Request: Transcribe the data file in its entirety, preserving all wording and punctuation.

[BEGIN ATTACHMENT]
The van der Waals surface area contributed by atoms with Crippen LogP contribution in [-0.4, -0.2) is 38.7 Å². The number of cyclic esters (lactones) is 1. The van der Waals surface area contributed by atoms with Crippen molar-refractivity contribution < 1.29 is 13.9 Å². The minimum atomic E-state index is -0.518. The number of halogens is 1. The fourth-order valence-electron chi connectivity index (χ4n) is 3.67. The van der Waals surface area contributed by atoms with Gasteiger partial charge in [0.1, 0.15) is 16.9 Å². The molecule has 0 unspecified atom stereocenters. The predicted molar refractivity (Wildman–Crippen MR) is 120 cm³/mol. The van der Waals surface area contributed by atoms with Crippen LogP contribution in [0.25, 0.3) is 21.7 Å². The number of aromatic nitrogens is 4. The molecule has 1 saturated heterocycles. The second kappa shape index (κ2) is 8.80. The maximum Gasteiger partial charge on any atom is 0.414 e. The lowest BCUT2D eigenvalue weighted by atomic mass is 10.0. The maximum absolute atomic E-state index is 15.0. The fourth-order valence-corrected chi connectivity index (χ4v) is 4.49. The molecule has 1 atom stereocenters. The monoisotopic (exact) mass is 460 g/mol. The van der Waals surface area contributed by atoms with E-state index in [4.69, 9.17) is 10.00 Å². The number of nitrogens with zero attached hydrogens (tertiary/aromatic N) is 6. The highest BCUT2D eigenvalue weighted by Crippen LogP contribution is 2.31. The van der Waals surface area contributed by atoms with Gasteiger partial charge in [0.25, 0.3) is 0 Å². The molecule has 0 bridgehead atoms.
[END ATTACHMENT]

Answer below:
The van der Waals surface area contributed by atoms with Crippen LogP contribution in [-0.4, -0.2) is 38.7 Å². The number of cyclic esters (lactones) is 1. The van der Waals surface area contributed by atoms with Crippen molar-refractivity contribution < 1.29 is 13.9 Å². The minimum atomic E-state index is -0.518. The number of halogens is 1. The fourth-order valence-electron chi connectivity index (χ4n) is 3.67. The van der Waals surface area contributed by atoms with Gasteiger partial charge in [0.1, 0.15) is 16.9 Å². The molecule has 0 unspecified atom stereocenters. The predicted molar refractivity (Wildman–Crippen MR) is 120 cm³/mol. The van der Waals surface area contributed by atoms with Crippen LogP contribution in [0.25, 0.3) is 21.7 Å². The number of aromatic nitrogens is 4. The molecule has 1 saturated heterocycles. The second kappa shape index (κ2) is 8.80. The maximum Gasteiger partial charge on any atom is 0.414 e. The lowest BCUT2D eigenvalue weighted by atomic mass is 10.0. The maximum absolute atomic E-state index is 15.0. The fourth-order valence-corrected chi connectivity index (χ4v) is 4.49. The molecule has 1 atom stereocenters. The monoisotopic (exact) mass is 460 g/mol. The van der Waals surface area contributed by atoms with E-state index in [4.69, 9.17) is 10.00 Å². The number of nitrogens with zero attached hydrogens (tertiary/aromatic N) is 6. The highest BCUT2D eigenvalue weighted by Crippen LogP contribution is 2.31. The van der Waals surface area contributed by atoms with Gasteiger partial charge in [0.25, 0.3) is 0 Å². The molecule has 0 bridgehead atoms.